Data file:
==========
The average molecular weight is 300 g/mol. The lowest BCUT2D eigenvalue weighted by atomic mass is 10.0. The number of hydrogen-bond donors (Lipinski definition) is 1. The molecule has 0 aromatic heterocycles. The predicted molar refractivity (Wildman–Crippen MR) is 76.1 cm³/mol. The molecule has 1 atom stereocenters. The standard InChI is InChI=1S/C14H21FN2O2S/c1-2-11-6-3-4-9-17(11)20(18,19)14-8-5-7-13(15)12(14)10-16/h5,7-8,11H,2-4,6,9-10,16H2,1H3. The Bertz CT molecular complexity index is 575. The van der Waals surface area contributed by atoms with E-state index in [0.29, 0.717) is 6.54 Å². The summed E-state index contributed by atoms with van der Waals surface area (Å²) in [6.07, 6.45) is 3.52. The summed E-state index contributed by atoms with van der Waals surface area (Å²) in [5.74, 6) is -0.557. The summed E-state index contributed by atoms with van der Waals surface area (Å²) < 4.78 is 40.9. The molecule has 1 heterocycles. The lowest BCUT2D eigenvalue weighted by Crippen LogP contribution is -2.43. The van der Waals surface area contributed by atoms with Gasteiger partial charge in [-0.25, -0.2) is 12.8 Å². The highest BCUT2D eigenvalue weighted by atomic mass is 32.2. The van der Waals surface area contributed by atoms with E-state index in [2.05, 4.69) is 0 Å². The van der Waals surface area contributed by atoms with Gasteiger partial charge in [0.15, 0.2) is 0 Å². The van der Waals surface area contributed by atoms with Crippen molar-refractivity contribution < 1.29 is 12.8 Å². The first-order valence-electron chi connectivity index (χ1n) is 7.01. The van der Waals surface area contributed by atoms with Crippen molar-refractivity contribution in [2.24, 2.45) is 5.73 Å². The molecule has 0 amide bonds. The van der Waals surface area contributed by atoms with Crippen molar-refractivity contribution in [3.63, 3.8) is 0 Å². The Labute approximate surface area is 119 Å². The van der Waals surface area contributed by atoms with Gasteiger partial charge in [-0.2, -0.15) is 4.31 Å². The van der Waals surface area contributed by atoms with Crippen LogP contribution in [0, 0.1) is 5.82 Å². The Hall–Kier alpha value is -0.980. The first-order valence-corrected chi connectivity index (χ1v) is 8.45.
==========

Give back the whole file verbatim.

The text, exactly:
The average molecular weight is 300 g/mol. The lowest BCUT2D eigenvalue weighted by atomic mass is 10.0. The number of hydrogen-bond donors (Lipinski definition) is 1. The molecule has 0 aromatic heterocycles. The predicted molar refractivity (Wildman–Crippen MR) is 76.1 cm³/mol. The molecule has 1 atom stereocenters. The standard InChI is InChI=1S/C14H21FN2O2S/c1-2-11-6-3-4-9-17(11)20(18,19)14-8-5-7-13(15)12(14)10-16/h5,7-8,11H,2-4,6,9-10,16H2,1H3. The Bertz CT molecular complexity index is 575. The van der Waals surface area contributed by atoms with E-state index in [0.29, 0.717) is 6.54 Å². The summed E-state index contributed by atoms with van der Waals surface area (Å²) in [6.07, 6.45) is 3.52. The summed E-state index contributed by atoms with van der Waals surface area (Å²) in [5.74, 6) is -0.557. The summed E-state index contributed by atoms with van der Waals surface area (Å²) < 4.78 is 40.9. The molecule has 1 heterocycles. The lowest BCUT2D eigenvalue weighted by Crippen LogP contribution is -2.43. The van der Waals surface area contributed by atoms with Gasteiger partial charge in [-0.25, -0.2) is 12.8 Å². The highest BCUT2D eigenvalue weighted by atomic mass is 32.2. The van der Waals surface area contributed by atoms with E-state index in [2.05, 4.69) is 0 Å². The van der Waals surface area contributed by atoms with Gasteiger partial charge in [0.15, 0.2) is 0 Å². The van der Waals surface area contributed by atoms with Crippen molar-refractivity contribution < 1.29 is 12.8 Å². The first-order valence-electron chi connectivity index (χ1n) is 7.01. The van der Waals surface area contributed by atoms with Crippen molar-refractivity contribution in [2.24, 2.45) is 5.73 Å². The molecule has 0 amide bonds. The van der Waals surface area contributed by atoms with Crippen molar-refractivity contribution in [3.63, 3.8) is 0 Å². The Labute approximate surface area is 119 Å². The van der Waals surface area contributed by atoms with Gasteiger partial charge in [-0.2, -0.15) is 4.31 Å². The van der Waals surface area contributed by atoms with Crippen LogP contribution in [0, 0.1) is 5.82 Å². The Hall–Kier alpha value is -0.980. The first-order valence-corrected chi connectivity index (χ1v) is 8.45.